At any rate, the election should be a lot of fun, much better than any scripted television out there (which have returned, though I don't care). One thing that struck me as interesting was the fact that the turnout for Democratic Primaries has been consistently much higher across the board. But one of CNN's (very hot) political analysts, Amy Holmes, pointed out that the same thing was the case in 1988 and we didn't have no President Dukakis. So there is hope yet!

Even though I would have thought so, it doesn't look like there's a federal election likely to happen in Canada, though that certainly could change. The Conservative Budget has passed, so if the minority government is to be brought down, it will be over something else. In a way I sort of want an election, seeing as I'd really like to get more involved than in the past and of course I'd love to see Stephen Harper with an increased majority mandate. But it looks like the people of Canada are fairly content with the current state of things and don't want another election. As minority governments go, this one really has been around for quite a long time, something I attribute to the fact that the Harper government has done a very good job of working across party lines and achieving compromise. Granted, this is something which would likely disappear with a majority. It still boggles my mind that the polling usually places the two big parties pretty even or the Conservatives with a lead, but not a huge one. I really do think this country is so fucked up when it comes to voter sensibility. We have a government that's doing a very good job, has lowered taxes, kept OUR economy strong, cleaned up Ottawa and yet there's a real danger they could be turfed by a Liberal party that's led by a total dud (who doesn't speak English!) and just came off a major corruption scandal. The Conservatives could discover the cure for cancer and find a way to spin straw into gold and still people would be ambivalent towards them. Why don't people here realize that we have more than one political party? This isn't communist Russia, though if we're not careful we might just wind up to the left of them one day.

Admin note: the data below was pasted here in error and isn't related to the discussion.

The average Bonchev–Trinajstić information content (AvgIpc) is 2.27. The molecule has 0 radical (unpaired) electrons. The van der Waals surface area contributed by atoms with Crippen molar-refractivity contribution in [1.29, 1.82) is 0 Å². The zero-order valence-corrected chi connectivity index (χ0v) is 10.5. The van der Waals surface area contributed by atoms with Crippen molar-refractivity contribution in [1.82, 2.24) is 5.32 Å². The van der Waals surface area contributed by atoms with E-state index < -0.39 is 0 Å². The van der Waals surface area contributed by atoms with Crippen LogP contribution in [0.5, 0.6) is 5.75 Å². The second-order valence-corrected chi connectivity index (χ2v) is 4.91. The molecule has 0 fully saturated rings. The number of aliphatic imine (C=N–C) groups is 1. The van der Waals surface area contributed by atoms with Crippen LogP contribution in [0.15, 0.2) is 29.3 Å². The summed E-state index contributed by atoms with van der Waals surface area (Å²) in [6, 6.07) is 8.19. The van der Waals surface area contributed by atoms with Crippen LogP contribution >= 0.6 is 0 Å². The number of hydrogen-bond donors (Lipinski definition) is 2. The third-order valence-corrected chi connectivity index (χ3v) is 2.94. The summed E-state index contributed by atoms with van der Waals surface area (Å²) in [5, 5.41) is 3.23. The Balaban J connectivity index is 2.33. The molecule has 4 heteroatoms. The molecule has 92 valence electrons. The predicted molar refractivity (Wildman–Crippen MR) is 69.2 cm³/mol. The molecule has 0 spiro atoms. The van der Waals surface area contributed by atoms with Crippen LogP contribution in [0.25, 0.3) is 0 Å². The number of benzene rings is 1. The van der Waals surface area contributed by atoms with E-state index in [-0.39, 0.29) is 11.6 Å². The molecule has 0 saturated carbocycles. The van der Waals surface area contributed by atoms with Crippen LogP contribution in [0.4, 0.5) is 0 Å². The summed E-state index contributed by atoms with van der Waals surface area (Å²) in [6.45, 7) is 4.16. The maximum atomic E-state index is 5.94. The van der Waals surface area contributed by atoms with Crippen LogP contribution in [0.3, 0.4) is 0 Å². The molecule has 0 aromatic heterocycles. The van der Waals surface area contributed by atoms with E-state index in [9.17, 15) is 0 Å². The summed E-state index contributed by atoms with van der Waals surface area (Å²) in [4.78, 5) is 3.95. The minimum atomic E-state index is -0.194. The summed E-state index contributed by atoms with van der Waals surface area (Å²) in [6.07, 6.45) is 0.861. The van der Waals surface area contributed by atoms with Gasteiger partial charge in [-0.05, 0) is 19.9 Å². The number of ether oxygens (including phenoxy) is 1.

And no, I'm not even going to give any consideration to the ridiculous accusations that (then opposition leader) Harper tried to bribe independent M.P. Chuck Cadman by offering the terminally-ill man a $1,000,000 life insurance policy in exchange for his vote in helping bring down the (then) Liberal minority government. Cadman's widow has denied that Harper knew anything about it and the whole story defies any logic. Would any insurance company in the history of time grant a man dying man a $1,000,000 or even $100 life insurance policy? There's as much to this as there is the disgusting N.Y. Times McCain-Lobbyist thing. What amazes me is not that this is America's most read newspaper, but that it even calls itself a newspaper. It has almost as much credibility as the The Onion. And I thought The Toronto Star was bad.